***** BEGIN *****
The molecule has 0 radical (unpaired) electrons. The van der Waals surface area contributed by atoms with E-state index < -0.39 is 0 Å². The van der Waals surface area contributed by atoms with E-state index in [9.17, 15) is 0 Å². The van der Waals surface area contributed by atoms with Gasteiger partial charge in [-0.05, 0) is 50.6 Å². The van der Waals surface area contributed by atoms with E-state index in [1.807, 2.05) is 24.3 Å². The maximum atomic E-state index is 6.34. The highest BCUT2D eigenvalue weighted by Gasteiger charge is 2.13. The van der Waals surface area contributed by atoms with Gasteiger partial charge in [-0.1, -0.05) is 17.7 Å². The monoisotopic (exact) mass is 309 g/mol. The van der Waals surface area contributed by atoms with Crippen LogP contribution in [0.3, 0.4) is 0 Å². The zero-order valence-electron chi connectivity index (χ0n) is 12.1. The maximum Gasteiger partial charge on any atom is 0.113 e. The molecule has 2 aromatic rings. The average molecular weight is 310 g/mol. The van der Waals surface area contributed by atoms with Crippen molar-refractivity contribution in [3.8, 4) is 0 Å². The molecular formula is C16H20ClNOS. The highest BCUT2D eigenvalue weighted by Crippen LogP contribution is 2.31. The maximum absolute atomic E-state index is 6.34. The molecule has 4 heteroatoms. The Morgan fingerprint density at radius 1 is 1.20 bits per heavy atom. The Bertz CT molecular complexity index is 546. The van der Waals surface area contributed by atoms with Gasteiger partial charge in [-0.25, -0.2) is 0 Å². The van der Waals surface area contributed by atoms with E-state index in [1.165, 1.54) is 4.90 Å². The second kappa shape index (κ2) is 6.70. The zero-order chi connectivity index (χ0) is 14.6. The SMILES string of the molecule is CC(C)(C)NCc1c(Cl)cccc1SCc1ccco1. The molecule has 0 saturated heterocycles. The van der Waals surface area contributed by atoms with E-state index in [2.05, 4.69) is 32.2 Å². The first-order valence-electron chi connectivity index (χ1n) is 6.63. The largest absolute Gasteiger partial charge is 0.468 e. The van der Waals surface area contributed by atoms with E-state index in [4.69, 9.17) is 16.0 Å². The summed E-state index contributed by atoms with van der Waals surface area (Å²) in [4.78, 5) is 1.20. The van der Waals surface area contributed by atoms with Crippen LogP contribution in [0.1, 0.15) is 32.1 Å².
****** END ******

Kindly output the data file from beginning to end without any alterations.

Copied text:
The molecule has 0 radical (unpaired) electrons. The van der Waals surface area contributed by atoms with E-state index < -0.39 is 0 Å². The van der Waals surface area contributed by atoms with E-state index in [9.17, 15) is 0 Å². The van der Waals surface area contributed by atoms with Gasteiger partial charge in [-0.05, 0) is 50.6 Å². The van der Waals surface area contributed by atoms with E-state index in [1.807, 2.05) is 24.3 Å². The maximum atomic E-state index is 6.34. The highest BCUT2D eigenvalue weighted by Gasteiger charge is 2.13. The van der Waals surface area contributed by atoms with Gasteiger partial charge in [-0.1, -0.05) is 17.7 Å². The monoisotopic (exact) mass is 309 g/mol. The van der Waals surface area contributed by atoms with Crippen LogP contribution in [0.3, 0.4) is 0 Å². The zero-order valence-electron chi connectivity index (χ0n) is 12.1. The maximum Gasteiger partial charge on any atom is 0.113 e. The molecule has 2 aromatic rings. The average molecular weight is 310 g/mol. The van der Waals surface area contributed by atoms with Crippen molar-refractivity contribution in [3.8, 4) is 0 Å². The molecular formula is C16H20ClNOS. The highest BCUT2D eigenvalue weighted by Crippen LogP contribution is 2.31. The maximum absolute atomic E-state index is 6.34. The molecule has 4 heteroatoms. The Morgan fingerprint density at radius 1 is 1.20 bits per heavy atom. The Bertz CT molecular complexity index is 546. The van der Waals surface area contributed by atoms with Gasteiger partial charge in [-0.25, -0.2) is 0 Å². The van der Waals surface area contributed by atoms with E-state index in [1.165, 1.54) is 4.90 Å². The second kappa shape index (κ2) is 6.70. The zero-order chi connectivity index (χ0) is 14.6. The SMILES string of the molecule is CC(C)(C)NCc1c(Cl)cccc1SCc1ccco1. The molecule has 0 saturated heterocycles. The van der Waals surface area contributed by atoms with E-state index in [2.05, 4.69) is 32.2 Å². The first-order valence-electron chi connectivity index (χ1n) is 6.63. The largest absolute Gasteiger partial charge is 0.468 e. The van der Waals surface area contributed by atoms with E-state index in [4.69, 9.17) is 16.0 Å². The summed E-state index contributed by atoms with van der Waals surface area (Å²) in [4.78, 5) is 1.20. The van der Waals surface area contributed by atoms with Crippen LogP contribution in [0.1, 0.15) is 32.1 Å².